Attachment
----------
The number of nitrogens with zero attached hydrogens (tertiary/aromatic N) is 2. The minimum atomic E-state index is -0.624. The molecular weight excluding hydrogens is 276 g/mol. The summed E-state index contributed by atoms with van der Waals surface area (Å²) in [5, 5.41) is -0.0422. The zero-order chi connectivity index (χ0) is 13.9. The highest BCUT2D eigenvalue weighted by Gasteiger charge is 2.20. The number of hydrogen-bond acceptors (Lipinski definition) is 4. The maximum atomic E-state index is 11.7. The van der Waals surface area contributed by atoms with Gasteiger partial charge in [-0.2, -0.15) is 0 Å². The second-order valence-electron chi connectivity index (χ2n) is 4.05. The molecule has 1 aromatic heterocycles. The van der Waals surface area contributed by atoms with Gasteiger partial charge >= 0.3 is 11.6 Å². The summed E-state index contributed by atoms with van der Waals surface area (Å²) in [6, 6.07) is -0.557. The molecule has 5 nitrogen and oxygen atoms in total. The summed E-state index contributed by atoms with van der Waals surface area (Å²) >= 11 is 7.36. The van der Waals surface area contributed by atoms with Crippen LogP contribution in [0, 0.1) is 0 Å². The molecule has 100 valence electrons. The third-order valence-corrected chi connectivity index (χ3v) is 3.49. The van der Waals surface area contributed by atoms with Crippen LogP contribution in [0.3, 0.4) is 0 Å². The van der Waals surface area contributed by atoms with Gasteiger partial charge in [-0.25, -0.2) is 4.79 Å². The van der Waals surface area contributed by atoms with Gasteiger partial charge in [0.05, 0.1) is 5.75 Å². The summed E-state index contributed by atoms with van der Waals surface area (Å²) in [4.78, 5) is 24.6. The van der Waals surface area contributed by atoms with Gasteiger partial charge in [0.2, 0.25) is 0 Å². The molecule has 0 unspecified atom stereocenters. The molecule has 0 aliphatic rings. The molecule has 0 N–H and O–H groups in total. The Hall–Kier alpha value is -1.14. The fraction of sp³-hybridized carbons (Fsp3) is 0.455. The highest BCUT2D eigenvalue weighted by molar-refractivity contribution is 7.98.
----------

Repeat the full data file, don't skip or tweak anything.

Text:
The number of nitrogens with zero attached hydrogens (tertiary/aromatic N) is 2. The minimum atomic E-state index is -0.624. The molecular weight excluding hydrogens is 276 g/mol. The summed E-state index contributed by atoms with van der Waals surface area (Å²) in [5, 5.41) is -0.0422. The zero-order chi connectivity index (χ0) is 13.9. The highest BCUT2D eigenvalue weighted by Gasteiger charge is 2.20. The number of hydrogen-bond acceptors (Lipinski definition) is 4. The maximum atomic E-state index is 11.7. The van der Waals surface area contributed by atoms with Gasteiger partial charge in [-0.2, -0.15) is 0 Å². The second-order valence-electron chi connectivity index (χ2n) is 4.05. The molecule has 1 aromatic heterocycles. The van der Waals surface area contributed by atoms with Gasteiger partial charge >= 0.3 is 11.6 Å². The summed E-state index contributed by atoms with van der Waals surface area (Å²) in [6, 6.07) is -0.557. The molecule has 5 nitrogen and oxygen atoms in total. The summed E-state index contributed by atoms with van der Waals surface area (Å²) >= 11 is 7.36. The van der Waals surface area contributed by atoms with Crippen LogP contribution in [0, 0.1) is 0 Å². The molecule has 100 valence electrons. The third-order valence-corrected chi connectivity index (χ3v) is 3.49. The van der Waals surface area contributed by atoms with Crippen LogP contribution in [0.3, 0.4) is 0 Å². The van der Waals surface area contributed by atoms with Gasteiger partial charge in [-0.25, -0.2) is 4.79 Å². The van der Waals surface area contributed by atoms with Gasteiger partial charge in [0.05, 0.1) is 5.75 Å². The summed E-state index contributed by atoms with van der Waals surface area (Å²) in [4.78, 5) is 24.6. The van der Waals surface area contributed by atoms with Gasteiger partial charge in [0.2, 0.25) is 0 Å². The molecule has 0 unspecified atom stereocenters. The molecule has 0 aliphatic rings. The molecule has 0 N–H and O–H groups in total. The Hall–Kier alpha value is -1.14. The fraction of sp³-hybridized carbons (Fsp3) is 0.455. The highest BCUT2D eigenvalue weighted by molar-refractivity contribution is 7.98.